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Authors’ Response to “Evidence Does Not Support Exposure to Cosmetic Talc as a Cause of Malignant Mesothelioma”

Moline, Jacqueline MD; Bevilacqua, Kristin MPH; Gordon, Ronald E. PhD

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Journal of Occupational and Environmental Medicine: February 2020 - Volume 62 - Issue 2 - p e85-e86
doi: 10.1097/JOM.0000000000001790
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Readers are invited to submit letters for publication in this department. Submit letters online at Choose “Submit New Manuscript.” A signed copyright assignment and financial disclosure form must be submitted with the letter. Form available at under Author and Reviewer information.


We appreciate the opportunity to reply to Dr. Geyer letter.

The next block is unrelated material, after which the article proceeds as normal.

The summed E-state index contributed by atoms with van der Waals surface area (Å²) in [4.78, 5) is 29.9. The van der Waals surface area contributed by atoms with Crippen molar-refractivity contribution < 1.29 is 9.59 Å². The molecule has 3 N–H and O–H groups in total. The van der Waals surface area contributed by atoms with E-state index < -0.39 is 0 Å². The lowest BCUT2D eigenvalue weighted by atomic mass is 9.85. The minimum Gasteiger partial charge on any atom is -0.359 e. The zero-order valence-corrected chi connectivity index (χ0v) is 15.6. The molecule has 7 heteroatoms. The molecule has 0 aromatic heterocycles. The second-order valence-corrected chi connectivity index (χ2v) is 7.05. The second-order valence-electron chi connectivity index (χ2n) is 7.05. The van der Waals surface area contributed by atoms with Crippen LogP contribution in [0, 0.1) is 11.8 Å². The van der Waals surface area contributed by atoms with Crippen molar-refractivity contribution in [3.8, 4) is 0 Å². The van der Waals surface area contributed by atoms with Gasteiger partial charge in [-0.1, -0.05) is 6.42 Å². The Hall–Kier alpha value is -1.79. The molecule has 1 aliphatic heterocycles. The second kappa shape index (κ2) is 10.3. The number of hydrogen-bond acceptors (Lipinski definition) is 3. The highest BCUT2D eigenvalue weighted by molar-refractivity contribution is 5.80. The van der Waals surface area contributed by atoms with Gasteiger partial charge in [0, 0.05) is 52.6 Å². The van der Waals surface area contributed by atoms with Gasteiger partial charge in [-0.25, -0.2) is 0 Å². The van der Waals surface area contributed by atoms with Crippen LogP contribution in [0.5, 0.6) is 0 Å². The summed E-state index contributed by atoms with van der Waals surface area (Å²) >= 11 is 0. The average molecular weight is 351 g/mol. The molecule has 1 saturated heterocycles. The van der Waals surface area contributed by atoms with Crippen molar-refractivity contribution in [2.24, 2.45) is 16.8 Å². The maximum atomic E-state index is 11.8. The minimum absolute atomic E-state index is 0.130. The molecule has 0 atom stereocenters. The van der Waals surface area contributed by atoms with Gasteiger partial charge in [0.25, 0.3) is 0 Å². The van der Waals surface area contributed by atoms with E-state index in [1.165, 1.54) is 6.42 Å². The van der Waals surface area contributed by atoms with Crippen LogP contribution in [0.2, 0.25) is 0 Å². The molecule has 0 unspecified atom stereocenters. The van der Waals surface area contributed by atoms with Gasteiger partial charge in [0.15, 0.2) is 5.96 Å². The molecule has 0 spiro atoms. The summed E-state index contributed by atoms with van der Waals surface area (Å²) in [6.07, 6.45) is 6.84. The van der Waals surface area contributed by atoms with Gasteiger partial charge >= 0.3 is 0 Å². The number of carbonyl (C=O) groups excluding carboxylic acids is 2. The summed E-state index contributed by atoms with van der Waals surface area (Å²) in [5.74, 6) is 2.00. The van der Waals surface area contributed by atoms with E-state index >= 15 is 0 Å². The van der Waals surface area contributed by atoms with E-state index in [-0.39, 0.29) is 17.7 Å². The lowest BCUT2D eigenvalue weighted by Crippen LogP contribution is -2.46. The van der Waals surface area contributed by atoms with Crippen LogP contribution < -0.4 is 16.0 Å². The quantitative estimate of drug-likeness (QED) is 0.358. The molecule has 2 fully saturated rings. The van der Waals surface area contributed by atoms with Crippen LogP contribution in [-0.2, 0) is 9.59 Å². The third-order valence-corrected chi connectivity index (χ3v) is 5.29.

Dr. Geyer's has commented on the section in our paper1 related to “standard methodology.” While it is true that there is no uniform method that is followed by every scientist, standard methodology for analysis of human tissue is based on being able to identify and define the asbestos and other particles that are present in patient tissues and isolated during an asbestos fiber burden analysis. All laboratories use similar methods that can be defined as “standard” to digest the tissue, clean the remaining inorganic material and to observe it by transmission electron microscopy. Slight differences in the preparation procedures might vary from laboratory to laboratory and these differences have been published.2,3 For example, some investigators use hypochlorous acid, Chlorox, while others use potassium hydroxide (KOH). Both work equally to digest away the organic material of the tissue. The other major difference is once the inorganic material is cleaned of the Chlorox/KOH, it is either filtered onto a filter or directly dropped onto a Formvar or carbon coated electron microscopy grid. This first technique allows for the direct observation of the coated grid under the microscope whereas in the second technique the filter has to be collapsed using an appropriate solvent so it will be possible to get an electron beam through the open areas of the filter. Despite potential procedural differences, analyses across procedures are comparable.